Diabetic people in low-income neighborhoods in California were up to 10 times more likely to lose a leg or a foot than diabetic patients in wealthier ZIP Codes, UCLA researchers have reported.
Their analysis, published online Monday by the journal Health Affairs, pinpointed amputation "hot spots" where as many as 10.7 out of 1,000 diabetic adults ages 45 and older wound up losing a lower limb because of complications of diabetes.
San Fernando, Compton and broad swaths of South and East L.A. had some of the highest amputation rates. In ZIP Codes with the lowest amputation rates — including many affluent areas such as Malibu, Beverly Hills and Santa Clarita — no more than 1.5 diabetics per 1,000 lost a limb to the disease.
On the Palos Verdes Peninsula, adjacent ZIP Codes landed on opposite ends of the scale, with South Bay cities having among the lowest levels of amputations among diabetics and San Pedro having among the highest.
"This represents an intolerable health disparity," said study lead author Carl Stevens, a professor of medicine at UCLA's David Geffen School of Medicine. "Where the poor people are is where the amputations are."
Stevens said that the higher incidence of amputations among diabetics in lower-income ZIP Codes was almost certainly related to two factors: difficulties patients in those neighborhoods had in getting access to primary care, and hurdles they faced in understanding how to manage their condition.
Amputations due to diabetes are preventable, he said, through careful control of blood sugar and lipid levels and other health risks. But when diabetes goes unchecked over the course of many years, it can set off a cascade of complications. Blood vessels suffer damage, impairing circulation to the feet. Damaged nerves can make it hard for diabetic patients to realize when they've suffered an injury or a cut and treat it properly. Reduced immunity can then lead to limb-threatening infections.
To conduct their analysis, the team examined patient discharge records compiled by the California Office of Statewide Health Planning and Development, identifying the number of "non traumatic" amputations in diabetic patients for each ZIP Code. The researchers then used census data to identify income levels and UCLA's California Health Interview Survey to estimate diabetes incidence for each ZIP Code.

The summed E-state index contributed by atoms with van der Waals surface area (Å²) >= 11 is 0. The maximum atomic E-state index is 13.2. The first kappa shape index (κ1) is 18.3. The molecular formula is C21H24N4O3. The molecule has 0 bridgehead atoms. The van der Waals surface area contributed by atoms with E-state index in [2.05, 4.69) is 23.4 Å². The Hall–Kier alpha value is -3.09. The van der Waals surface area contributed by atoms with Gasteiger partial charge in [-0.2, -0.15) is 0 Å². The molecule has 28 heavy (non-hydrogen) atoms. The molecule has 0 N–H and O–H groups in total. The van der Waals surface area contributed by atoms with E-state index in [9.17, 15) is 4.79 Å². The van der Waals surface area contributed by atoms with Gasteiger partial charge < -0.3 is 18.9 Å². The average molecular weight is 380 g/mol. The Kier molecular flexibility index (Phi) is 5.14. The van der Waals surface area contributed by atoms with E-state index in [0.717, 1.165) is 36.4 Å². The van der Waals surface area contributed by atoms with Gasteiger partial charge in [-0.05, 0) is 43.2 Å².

In all, the researchers identified nearly 8,000 diabetes-related amputations in 6,828 people. In Los Angeles, they reported, the amputation rate for people with diabetes in neighborhoods where more than 40% of households have incomes below 200% of poverty, or $31,460 for a household of two, was about twice that of neighborhoods in which fewer than 10% of households fell below that line.
"We have a safety net with big holes in it," Stevens said.
The outlook isn't entirely grim, he noted. Monday's study used patient data from 2009, before the rollout of the Affordable Care Act, which greatly increased the number of Californians covered through Medi-Cal, the state's healthcare program for the poor. Provided there are enough primary care doctors in the system, Stevens said, and with improvements in patient education, many low-income patients should have better access to primary care services than they have in the past.
"We're already making big strides in California," he said. "I suspect if we repeated this two years from now, we'd see fewer disparities."
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